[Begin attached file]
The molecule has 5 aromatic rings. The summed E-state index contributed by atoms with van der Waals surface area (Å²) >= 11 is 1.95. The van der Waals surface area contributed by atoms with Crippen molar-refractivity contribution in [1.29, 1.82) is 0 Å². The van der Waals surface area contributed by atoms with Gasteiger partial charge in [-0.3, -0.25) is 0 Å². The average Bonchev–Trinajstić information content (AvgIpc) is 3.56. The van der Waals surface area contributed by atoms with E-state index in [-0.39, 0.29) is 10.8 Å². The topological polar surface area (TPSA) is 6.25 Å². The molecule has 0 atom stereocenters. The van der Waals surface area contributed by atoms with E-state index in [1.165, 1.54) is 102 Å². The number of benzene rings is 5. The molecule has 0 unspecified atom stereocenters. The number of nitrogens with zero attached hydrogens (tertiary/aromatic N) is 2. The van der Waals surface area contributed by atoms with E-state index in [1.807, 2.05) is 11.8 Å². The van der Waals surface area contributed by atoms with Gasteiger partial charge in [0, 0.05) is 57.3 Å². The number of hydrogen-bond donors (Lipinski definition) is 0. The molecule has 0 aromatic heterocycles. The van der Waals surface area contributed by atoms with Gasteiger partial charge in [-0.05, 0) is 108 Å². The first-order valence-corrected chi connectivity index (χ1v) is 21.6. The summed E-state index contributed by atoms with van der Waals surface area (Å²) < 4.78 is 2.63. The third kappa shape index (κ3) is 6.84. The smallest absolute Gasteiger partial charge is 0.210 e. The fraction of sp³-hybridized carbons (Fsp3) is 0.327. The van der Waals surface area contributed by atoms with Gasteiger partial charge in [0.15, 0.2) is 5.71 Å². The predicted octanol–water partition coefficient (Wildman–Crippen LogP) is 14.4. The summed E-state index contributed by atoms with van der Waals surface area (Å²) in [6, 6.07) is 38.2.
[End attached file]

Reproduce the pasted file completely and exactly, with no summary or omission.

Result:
The molecule has 5 aromatic rings. The summed E-state index contributed by atoms with van der Waals surface area (Å²) >= 11 is 1.95. The van der Waals surface area contributed by atoms with Crippen molar-refractivity contribution in [1.29, 1.82) is 0 Å². The van der Waals surface area contributed by atoms with Gasteiger partial charge in [-0.3, -0.25) is 0 Å². The average Bonchev–Trinajstić information content (AvgIpc) is 3.56. The van der Waals surface area contributed by atoms with E-state index in [-0.39, 0.29) is 10.8 Å². The topological polar surface area (TPSA) is 6.25 Å². The molecule has 0 atom stereocenters. The van der Waals surface area contributed by atoms with E-state index in [1.165, 1.54) is 102 Å². The number of benzene rings is 5. The molecule has 0 unspecified atom stereocenters. The number of nitrogens with zero attached hydrogens (tertiary/aromatic N) is 2. The van der Waals surface area contributed by atoms with E-state index in [1.807, 2.05) is 11.8 Å². The van der Waals surface area contributed by atoms with Gasteiger partial charge in [0, 0.05) is 57.3 Å². The number of hydrogen-bond donors (Lipinski definition) is 0. The molecule has 0 aromatic heterocycles. The van der Waals surface area contributed by atoms with Gasteiger partial charge in [-0.05, 0) is 108 Å². The first-order valence-corrected chi connectivity index (χ1v) is 21.6. The summed E-state index contributed by atoms with van der Waals surface area (Å²) < 4.78 is 2.63. The third kappa shape index (κ3) is 6.84. The smallest absolute Gasteiger partial charge is 0.210 e. The fraction of sp³-hybridized carbons (Fsp3) is 0.327. The van der Waals surface area contributed by atoms with Gasteiger partial charge in [0.15, 0.2) is 5.71 Å². The predicted octanol–water partition coefficient (Wildman–Crippen LogP) is 14.4. The summed E-state index contributed by atoms with van der Waals surface area (Å²) in [6, 6.07) is 38.2.